Back to Cool

Photo by Kristine Ellison


hy are we waiting until 6:49 a.m. on September 22 to declare summer over?

Let’s get on with it, I say. The Cowboys have broken camp and left Oxnard for the start of the football season. The strawberries have been harvested. Days are shortening, the apricot trees outside my office window are bare, and I dropped my kids off at school this morning: kicky and carefree. Me, not them—they were shy and anxious, humming with first-day jitters while I whistled the parental victory hymn through the parking lot.

So let’s forget all this scientific hullabaloo about the autumnal equinox. A flaming poplar tells me it’s fall. The acorns rolling down my roof agree. And even if it isn’t, technically, it’s close enough for me. Because autumn in Southern California is more than “watching the birds change color and fall from the trees,” as David Letterman snarked; it is a return to normalcy—and normal is pretty good around here.

When I was a school kid, I always suspected the grownups had a secret. That while we ate peanut butter and skinned our knees they crossed into some sort of parallel universe, a black hole of uncool and bad music that roared open every September.

Turns out their secretive grins were smiles of relief.

I’m on the other side now. Smiling. Our drive to school takes us past ranches and peacocks and a country store where old fellas in overalls sip black coffee and chew the fat each morning. We watch crops shift on local farms, pastures turn from golden to green to “rainbow,” as my daughter calls anything colorful.

There are parts of Ventura County where it feels like time stood still, as if 1974 had stopped mid-stride. And I happen to like that. It makes me feel five years old again, this time without Toughskins and a bowl-cut. Mostly, though, I appreciate the opportunity to raise children in a rural yet cultured area, a place where cowboy hats and trucker caps are worn by cowboys and truckers, not hipsters.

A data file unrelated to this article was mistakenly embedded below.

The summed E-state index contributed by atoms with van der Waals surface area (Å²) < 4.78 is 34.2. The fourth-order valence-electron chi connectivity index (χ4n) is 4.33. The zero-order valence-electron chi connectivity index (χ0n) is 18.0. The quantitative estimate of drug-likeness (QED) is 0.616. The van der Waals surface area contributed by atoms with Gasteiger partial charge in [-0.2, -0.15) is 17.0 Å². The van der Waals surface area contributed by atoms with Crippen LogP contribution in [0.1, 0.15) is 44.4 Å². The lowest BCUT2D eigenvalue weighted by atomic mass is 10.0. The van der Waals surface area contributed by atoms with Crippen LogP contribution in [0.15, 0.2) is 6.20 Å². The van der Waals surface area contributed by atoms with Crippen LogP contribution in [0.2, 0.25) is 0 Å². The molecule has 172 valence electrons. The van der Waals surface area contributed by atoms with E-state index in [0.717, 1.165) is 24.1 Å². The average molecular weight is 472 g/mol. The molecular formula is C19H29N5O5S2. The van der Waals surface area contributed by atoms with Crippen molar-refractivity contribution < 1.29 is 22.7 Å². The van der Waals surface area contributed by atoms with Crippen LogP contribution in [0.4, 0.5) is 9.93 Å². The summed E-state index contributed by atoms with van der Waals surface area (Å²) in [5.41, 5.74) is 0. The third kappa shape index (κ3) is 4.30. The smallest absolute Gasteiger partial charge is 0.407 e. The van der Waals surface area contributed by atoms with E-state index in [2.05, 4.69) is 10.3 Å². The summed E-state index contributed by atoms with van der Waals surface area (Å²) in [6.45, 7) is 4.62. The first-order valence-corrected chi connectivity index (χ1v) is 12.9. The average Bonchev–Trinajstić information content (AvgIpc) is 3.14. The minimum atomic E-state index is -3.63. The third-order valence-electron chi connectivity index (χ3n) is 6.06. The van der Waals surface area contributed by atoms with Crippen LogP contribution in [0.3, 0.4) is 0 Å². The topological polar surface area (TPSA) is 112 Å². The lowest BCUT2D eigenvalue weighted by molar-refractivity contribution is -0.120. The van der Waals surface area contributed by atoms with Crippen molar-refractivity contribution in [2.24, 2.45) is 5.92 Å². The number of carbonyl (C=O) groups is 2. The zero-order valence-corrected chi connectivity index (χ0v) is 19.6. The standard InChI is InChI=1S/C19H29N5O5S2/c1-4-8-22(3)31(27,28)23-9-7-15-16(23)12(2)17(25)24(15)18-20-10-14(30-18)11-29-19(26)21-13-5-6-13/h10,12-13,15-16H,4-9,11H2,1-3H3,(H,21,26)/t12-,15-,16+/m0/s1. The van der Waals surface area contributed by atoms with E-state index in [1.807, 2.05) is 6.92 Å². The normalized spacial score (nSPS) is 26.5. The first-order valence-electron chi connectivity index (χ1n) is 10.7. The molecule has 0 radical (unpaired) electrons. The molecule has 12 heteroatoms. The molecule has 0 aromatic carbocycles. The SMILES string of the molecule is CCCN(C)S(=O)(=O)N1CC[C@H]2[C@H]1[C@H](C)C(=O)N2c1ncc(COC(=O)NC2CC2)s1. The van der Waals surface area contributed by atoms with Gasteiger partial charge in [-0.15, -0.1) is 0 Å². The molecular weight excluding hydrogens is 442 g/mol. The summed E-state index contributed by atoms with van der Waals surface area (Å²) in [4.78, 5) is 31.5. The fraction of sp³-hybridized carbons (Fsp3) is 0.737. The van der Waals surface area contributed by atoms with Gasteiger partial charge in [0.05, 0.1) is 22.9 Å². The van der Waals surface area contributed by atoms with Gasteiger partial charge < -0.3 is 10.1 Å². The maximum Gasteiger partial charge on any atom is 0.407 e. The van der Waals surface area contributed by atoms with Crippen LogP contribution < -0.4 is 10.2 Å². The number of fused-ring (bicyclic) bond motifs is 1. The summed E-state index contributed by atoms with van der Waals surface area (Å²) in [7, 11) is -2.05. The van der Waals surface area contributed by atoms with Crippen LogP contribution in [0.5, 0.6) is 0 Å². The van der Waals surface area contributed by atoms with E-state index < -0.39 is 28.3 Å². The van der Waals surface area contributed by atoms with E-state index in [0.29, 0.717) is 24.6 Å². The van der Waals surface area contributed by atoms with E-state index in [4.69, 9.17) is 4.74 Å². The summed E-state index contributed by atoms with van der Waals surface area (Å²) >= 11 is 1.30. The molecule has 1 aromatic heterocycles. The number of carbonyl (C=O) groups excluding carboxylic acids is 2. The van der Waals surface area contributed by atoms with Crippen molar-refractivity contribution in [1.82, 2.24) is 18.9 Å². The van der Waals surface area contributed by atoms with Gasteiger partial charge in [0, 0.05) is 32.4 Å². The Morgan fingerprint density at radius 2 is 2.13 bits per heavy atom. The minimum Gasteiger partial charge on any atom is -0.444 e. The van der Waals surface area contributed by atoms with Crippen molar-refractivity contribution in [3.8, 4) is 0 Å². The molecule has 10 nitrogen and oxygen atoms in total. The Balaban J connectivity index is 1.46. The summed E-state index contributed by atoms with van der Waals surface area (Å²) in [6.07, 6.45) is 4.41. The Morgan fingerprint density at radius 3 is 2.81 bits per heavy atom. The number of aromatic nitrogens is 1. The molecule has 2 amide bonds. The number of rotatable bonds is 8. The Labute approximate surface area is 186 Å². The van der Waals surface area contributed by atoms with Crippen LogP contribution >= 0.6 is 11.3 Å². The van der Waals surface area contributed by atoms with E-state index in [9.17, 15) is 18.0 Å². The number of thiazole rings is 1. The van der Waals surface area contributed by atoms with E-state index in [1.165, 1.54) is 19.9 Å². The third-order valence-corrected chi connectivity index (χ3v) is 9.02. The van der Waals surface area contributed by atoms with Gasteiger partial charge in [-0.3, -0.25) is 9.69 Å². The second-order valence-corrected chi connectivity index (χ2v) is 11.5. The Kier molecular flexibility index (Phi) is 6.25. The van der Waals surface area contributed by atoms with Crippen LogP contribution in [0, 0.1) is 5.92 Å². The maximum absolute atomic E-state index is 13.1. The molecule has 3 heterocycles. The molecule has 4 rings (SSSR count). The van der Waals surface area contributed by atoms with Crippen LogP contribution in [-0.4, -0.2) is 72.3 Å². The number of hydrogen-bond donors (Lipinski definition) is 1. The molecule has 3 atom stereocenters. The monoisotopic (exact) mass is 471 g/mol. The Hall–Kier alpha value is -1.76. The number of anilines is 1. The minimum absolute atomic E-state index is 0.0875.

We tend to focus pretty heavily on homes in these Home + Garden issues, but the Ventura County Master Gardener Program (page 20) was ripe for an article. Consider the mission: to enhance the wellbeing of people, plants, and the environment through science-based gardening education and community outreach. To me that says Ventura County.

Let’s face it, this is no dazzling metropolis. Sure we have some culture. But moreso, we have agriculture. Lately I’ve been writing a lot on the subject of agritourism: farm-stays, ranch tours, pick-your-own orchards—that sort of thing. It’s a rapidly growing industry in California, and if ever there were a draw to Ventura County, this is it.

Living in this fantasy of agriculture, I’m always happy to learn about programs like VC Master Gardeners, or the local branch of CREEC (, the California Regional Environmental Education Community, which teaches children about the connection between local farms and their dining room table.

My wife and I are keen on the concept and try to expose our children to agriculture in a number of ways. Like all parents, we want the best for them; of course our version of “best” doesn’t always align with that of other parents.

Amongst the clutter in my mailbox today was a catalog peddling Halloween costumes. And there, in one of the photos, a girl about my daughter’s age. She’s dressed as a can-can dancer, glossy-lipped with a corset-style top and fishnet stockings. Come-hither boots sold separately.

I have to read the copy twice.

On one hand, I’m happy to see the catalog: yet another indication of summer’s imminent demise. But what do I say to my daughter when she asks me to drop 60 bucks on a ludicrous getup like this?

That, I suppose, is the easy part; the response comes naturally in this parental parallel universe, this black hole of embarrassing dadisms and tyrannical decision-making. One day she’ll understand. Sometimes it’s cool to be uncool.


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